What Makes African Fire Opal Unique

Updated April 28, 2021
Fire Opal Pendant

The African fire opal is a unique and stunning stone of bright red, orange, and yellow tones. The stone is coveted by many for its beauty as well as its unique healing properties.

How Fire Opal Is Created

Fire opal forms deep down in volcanoes, where water trickles deep into the cracks and seams of lava. With so much heat and pressure, the lava is able to contain the water droplets, trapping them and forming the bright color characteristic of the stone.

The Famed Fire Effect

What distinguishes fire opals from other opals is the color display. The color of fire opal is consistently bright throughout the stone. It wasn't until the mid-1960s that scientists possessed the right technology to determine what's responsible for the fire in opals. Fire opal colors range from semi-transparent to transparent while revealing tiny spheres of bright yellows, oranges, and reds that seem to float around inside the stone. Researchers discovered that these floating spheres are a silica gel composite and are trapped inside the stones. The floating effect isn't an illusion. The spheres are literally floating between pockets of air and water. The movement of the spheres, combined with the play of light refracting off of the water and air, gives a brilliant display of sparkle that is referred to as fire.

Fire Opal Legend

The Aztecs valued opals and named them the "gem of the bird of paradise." The Aztecs believed that the opal was the byproduct of God's creation of the world, having bubbled out of the ground as a gift from their maker. Other cultures held fascinating lores regarding varying opal stones as well. Ancient Arabs believed that opals fell from the heavens in lightning flashes. The Greeks believed that opals had the ability to give them prophecy and guard them against sickness.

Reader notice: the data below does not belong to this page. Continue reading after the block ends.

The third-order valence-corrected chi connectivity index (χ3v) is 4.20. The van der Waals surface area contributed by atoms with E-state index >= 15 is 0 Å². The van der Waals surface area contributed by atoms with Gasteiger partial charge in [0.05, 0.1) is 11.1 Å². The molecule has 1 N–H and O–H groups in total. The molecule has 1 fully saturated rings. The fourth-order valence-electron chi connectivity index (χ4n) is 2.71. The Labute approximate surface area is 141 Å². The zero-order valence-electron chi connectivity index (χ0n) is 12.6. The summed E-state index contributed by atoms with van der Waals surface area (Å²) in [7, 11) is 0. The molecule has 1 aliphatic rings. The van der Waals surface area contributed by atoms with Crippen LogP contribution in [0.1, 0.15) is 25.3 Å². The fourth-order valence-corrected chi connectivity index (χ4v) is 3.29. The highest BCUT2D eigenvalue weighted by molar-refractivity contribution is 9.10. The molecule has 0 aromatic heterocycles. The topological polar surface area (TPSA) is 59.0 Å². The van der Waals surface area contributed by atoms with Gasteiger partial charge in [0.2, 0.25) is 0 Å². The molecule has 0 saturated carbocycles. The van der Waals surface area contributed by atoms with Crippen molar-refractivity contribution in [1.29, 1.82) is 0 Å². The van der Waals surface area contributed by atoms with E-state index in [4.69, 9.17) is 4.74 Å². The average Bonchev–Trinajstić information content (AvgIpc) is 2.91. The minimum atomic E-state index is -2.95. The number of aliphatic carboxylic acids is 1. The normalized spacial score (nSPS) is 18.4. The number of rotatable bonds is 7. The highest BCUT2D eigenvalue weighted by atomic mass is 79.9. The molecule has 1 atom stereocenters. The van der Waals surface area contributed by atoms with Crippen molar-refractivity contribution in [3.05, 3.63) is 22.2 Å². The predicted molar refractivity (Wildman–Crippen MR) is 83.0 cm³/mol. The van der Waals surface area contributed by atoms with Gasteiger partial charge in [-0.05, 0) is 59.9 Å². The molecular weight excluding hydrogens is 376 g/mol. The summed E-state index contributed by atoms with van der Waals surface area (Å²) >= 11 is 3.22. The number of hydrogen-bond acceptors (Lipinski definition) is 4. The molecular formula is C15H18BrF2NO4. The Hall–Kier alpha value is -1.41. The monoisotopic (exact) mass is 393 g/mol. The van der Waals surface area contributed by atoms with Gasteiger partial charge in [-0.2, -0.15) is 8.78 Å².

Unique Healing Properties

Many stones are believed to have certain powers. The fire opal has long been thought to help those who possess it in their relationships, health, and careers.

Love and Relationships

Fire Opals foster creativity and passion. Those wearing them or calling upon their powers often believe that it helps connect them to their partner more deeply, fostering love and passion.

Wealth

The fire oral is thought to encourage wealth and luck in the business realm. Just having the stone in your place of business might attract customers or business opportunities. For those unsure of their next career move, the fire opal can motivate them to take risks. The stone encourages innovation and new ideas.

Physical Health

The fire opal is thought to have the power to alleviate kidney and back issues. It is also thought to be of aid regarding nails, teeth, hair, and bone problems. The fire opal has long been believed to assist in combating infections, particularly ulcers, colds, and flu viruses.

Spirituality

Fire opal helps people trust in themselves and fosters independent thinking. They are thought to help some people let go of negative feelings and deep senses of grief.

Mining of Fire Opals